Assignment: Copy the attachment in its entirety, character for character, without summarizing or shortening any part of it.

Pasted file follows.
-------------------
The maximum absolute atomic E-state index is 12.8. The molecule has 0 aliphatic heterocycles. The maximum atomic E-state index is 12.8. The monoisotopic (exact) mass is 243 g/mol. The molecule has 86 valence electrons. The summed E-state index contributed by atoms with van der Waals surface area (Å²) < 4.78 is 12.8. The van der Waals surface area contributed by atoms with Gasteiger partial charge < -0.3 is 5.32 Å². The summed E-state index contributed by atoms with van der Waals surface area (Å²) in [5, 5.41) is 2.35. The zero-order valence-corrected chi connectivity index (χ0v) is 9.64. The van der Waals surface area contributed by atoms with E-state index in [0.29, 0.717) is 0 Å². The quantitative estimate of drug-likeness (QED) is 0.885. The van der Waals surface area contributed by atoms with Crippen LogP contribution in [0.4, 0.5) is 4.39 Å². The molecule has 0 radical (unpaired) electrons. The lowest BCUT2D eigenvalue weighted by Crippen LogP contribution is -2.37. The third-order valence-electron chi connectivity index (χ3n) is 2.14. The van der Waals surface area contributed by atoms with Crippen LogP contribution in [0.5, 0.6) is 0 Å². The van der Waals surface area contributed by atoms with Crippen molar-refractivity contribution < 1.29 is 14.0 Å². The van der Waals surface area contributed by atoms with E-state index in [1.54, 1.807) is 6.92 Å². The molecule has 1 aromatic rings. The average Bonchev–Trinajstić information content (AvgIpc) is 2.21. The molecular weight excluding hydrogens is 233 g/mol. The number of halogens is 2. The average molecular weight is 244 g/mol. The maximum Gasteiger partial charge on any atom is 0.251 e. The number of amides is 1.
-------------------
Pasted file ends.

The maximum absolute atomic E-state index is 12.8. The molecule has 0 aliphatic heterocycles. The maximum atomic E-state index is 12.8. The monoisotopic (exact) mass is 243 g/mol. The molecule has 86 valence electrons. The summed E-state index contributed by atoms with van der Waals surface area (Å²) < 4.78 is 12.8. The van der Waals surface area contributed by atoms with Gasteiger partial charge < -0.3 is 5.32 Å². The summed E-state index contributed by atoms with van der Waals surface area (Å²) in [5, 5.41) is 2.35. The zero-order valence-corrected chi connectivity index (χ0v) is 9.64. The van der Waals surface area contributed by atoms with E-state index in [0.29, 0.717) is 0 Å². The quantitative estimate of drug-likeness (QED) is 0.885. The van der Waals surface area contributed by atoms with Crippen LogP contribution in [0.4, 0.5) is 4.39 Å². The molecule has 0 radical (unpaired) electrons. The lowest BCUT2D eigenvalue weighted by Crippen LogP contribution is -2.37. The third-order valence-electron chi connectivity index (χ3n) is 2.14. The van der Waals surface area contributed by atoms with Crippen LogP contribution in [0.5, 0.6) is 0 Å². The van der Waals surface area contributed by atoms with Crippen molar-refractivity contribution < 1.29 is 14.0 Å². The van der Waals surface area contributed by atoms with E-state index in [1.54, 1.807) is 6.92 Å². The molecule has 1 aromatic rings. The average Bonchev–Trinajstić information content (AvgIpc) is 2.21. The molecular weight excluding hydrogens is 233 g/mol. The number of halogens is 2. The average molecular weight is 244 g/mol. The maximum Gasteiger partial charge on any atom is 0.251 e. The number of amides is 1.